When recycled deck manufacturer Trex Co. decided to locate its $400 million campus in the Little Rock Port last year, it was the culmination of an 18-month rigorous site selection process. CEO Bryan Fairbanks said all of the promises made by Arkansas economic developers were supported by existing companies whose testimonies made an impact.
“We did a search across a large swath of the center of the country. We did a full site selection process, it took us about 18 months. And as we worked through that process, the package that was put together by Little Rock for the location, the ability to be able to get rail service, create highway access, as well as proximity to raw materials, ended up making the most sense for our company,” he said, but it was the follow-up to their questions after Arkansas made an initial short list that made a difference.
“You meet with the local leaders to understand how things work in that area. What does the labor profile look like? What are average wages along the way? What does the infrastructure look like from an energy perspective? Locations continue to fall out from that point. From our perspective, we narrowed it down to two specific locations. And with that, the entire executive team did on-site visits where we met with all of the local leaders, and of course visited the property,” Fairbanks said.
“We talked with companies that had already built within those facilities. So you hear a lot of promises as you’re going through this. Part of that is verifying what you’re hearing is real. One of the things that really impressed us about Little Rock is everything the local leaders talked to us about. We were able to verify with people who have already done it in Little Rock and have been very satisfied with the support that they’ve seen and feel that it’s a great place to do business,” he added.
Trex is a composite decking and railing products manufacturer that did $1.2 billion in revenue last year. The company makes its materials out of recycled wood and plastics. Fairbanks said with consumers’ increasing interest in sustainability and an expansion of the repair/remodel market, his company has a bright future.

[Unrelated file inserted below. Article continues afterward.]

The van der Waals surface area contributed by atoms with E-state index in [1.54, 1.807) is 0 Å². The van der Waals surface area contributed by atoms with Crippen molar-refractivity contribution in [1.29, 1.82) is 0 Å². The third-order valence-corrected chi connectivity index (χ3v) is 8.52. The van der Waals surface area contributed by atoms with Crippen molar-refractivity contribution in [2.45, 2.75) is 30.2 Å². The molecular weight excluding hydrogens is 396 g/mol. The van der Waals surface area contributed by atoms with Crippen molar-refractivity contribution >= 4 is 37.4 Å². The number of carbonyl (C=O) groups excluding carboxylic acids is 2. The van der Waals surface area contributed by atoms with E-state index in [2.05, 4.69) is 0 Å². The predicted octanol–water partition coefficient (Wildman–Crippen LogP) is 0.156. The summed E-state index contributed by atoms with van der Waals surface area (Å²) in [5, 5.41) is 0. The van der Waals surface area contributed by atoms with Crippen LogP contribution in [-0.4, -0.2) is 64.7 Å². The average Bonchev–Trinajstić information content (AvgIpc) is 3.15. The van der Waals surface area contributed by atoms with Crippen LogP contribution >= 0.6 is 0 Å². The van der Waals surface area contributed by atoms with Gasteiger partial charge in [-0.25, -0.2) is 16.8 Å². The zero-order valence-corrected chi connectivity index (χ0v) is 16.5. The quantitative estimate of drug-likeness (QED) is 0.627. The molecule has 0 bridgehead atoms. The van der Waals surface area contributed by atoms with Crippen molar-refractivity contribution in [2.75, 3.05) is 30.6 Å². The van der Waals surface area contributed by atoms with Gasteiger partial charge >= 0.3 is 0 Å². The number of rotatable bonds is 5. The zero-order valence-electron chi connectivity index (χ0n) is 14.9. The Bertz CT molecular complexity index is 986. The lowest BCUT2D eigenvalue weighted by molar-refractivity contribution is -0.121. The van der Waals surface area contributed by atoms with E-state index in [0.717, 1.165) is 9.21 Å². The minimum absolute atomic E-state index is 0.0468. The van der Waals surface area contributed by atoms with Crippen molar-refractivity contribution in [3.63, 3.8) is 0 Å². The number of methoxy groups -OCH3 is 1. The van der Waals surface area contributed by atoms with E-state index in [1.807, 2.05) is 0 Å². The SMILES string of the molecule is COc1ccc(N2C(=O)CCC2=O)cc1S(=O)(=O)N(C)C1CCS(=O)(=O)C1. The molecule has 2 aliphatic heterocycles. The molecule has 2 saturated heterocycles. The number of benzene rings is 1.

“The repair and remodel market is quite sizable and growing quite nicely. Within repair and remodel, about 35% of it is related to outdoor living. So that’s the side of the market that we’re going after. Today, about 25% of decks installed by linear foot volume are composite products. We see a great opportunity to be able to expand that to 45%-50% of total volume. That’s a key driver for why we’re coming to Little Rock and building a third manufacturing site,” he said.
Trex has locations in Virginia and Nevada. The new $400 million Arkansas campus will be a centrally located facility in the U.S. and it’s near a healthy supply of raw materials the company needs.
“Many of our facilities today, we have offsite warehouses to store the recycled material, to process material, and to do other operations. At this site [Little Rock], we’re going to be able to do everything on the one campus. So you will see a building that will be there for the storage and processing of plastic. Of course, we’ll have some offices there as well, and then a building to do decking extrusion. And that will be our primary manufacturing at the onset. Of course, we’ll have a finished good yard, but also the ability to add on to that over time as demand requires,” Fairbanks said.
Supply chain issues have not substantially hindered Trex’s ability to manufacture. The company sources about 95% of its raw materials within the U.S.
“The Little Rock location specifically will help us from a supply chain perspective because it will allow our two plants that are closest to the coast – one in Virginia and the other in Nevada – to supply more of our international customers,” Fairbanks said.
You can watch his full interview in the video below.